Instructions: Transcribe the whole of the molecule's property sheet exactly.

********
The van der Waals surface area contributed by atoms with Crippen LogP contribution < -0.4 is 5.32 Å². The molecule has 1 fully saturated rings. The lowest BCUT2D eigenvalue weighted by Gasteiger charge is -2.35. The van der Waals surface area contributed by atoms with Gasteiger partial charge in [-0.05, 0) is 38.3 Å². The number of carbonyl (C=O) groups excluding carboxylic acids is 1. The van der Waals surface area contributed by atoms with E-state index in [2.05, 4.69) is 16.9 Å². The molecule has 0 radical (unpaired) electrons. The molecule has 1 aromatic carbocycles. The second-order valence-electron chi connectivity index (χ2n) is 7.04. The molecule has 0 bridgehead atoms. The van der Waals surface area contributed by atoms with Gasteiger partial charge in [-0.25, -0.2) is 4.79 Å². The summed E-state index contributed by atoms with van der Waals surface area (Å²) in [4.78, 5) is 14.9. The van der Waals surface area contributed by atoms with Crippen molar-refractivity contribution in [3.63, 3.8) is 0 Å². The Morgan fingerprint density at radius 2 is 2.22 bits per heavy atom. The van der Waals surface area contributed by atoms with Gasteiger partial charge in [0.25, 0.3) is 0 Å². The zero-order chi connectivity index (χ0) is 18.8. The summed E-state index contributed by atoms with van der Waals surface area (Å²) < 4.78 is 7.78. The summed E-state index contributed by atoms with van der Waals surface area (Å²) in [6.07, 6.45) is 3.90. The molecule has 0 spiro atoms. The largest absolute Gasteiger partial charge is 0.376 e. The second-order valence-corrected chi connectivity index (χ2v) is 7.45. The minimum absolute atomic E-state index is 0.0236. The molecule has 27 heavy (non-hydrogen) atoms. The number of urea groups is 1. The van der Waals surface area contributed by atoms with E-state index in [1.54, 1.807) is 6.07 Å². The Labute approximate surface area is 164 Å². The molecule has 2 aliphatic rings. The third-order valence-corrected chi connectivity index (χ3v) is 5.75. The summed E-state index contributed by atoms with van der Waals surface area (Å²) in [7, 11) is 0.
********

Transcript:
The van der Waals surface area contributed by atoms with Crippen LogP contribution < -0.4 is 5.32 Å². The molecule has 1 fully saturated rings. The lowest BCUT2D eigenvalue weighted by Gasteiger charge is -2.35. The van der Waals surface area contributed by atoms with Gasteiger partial charge in [-0.05, 0) is 38.3 Å². The number of carbonyl (C=O) groups excluding carboxylic acids is 1. The van der Waals surface area contributed by atoms with E-state index in [2.05, 4.69) is 16.9 Å². The molecule has 0 radical (unpaired) electrons. The molecule has 1 aromatic carbocycles. The second-order valence-electron chi connectivity index (χ2n) is 7.04. The molecule has 0 bridgehead atoms. The van der Waals surface area contributed by atoms with Gasteiger partial charge in [-0.25, -0.2) is 4.79 Å². The summed E-state index contributed by atoms with van der Waals surface area (Å²) in [4.78, 5) is 14.9. The van der Waals surface area contributed by atoms with Crippen molar-refractivity contribution in [3.63, 3.8) is 0 Å². The Morgan fingerprint density at radius 2 is 2.22 bits per heavy atom. The van der Waals surface area contributed by atoms with Gasteiger partial charge in [0.25, 0.3) is 0 Å². The zero-order chi connectivity index (χ0) is 18.8. The summed E-state index contributed by atoms with van der Waals surface area (Å²) < 4.78 is 7.78. The summed E-state index contributed by atoms with van der Waals surface area (Å²) in [6.07, 6.45) is 3.90. The molecule has 0 spiro atoms. The largest absolute Gasteiger partial charge is 0.376 e. The second-order valence-corrected chi connectivity index (χ2v) is 7.45. The minimum absolute atomic E-state index is 0.0236. The molecule has 27 heavy (non-hydrogen) atoms. The number of urea groups is 1. The van der Waals surface area contributed by atoms with E-state index in [1.54, 1.807) is 6.07 Å². The Labute approximate surface area is 164 Å². The molecule has 2 aliphatic rings. The third-order valence-corrected chi connectivity index (χ3v) is 5.75. The summed E-state index contributed by atoms with van der Waals surface area (Å²) in [7, 11) is 0.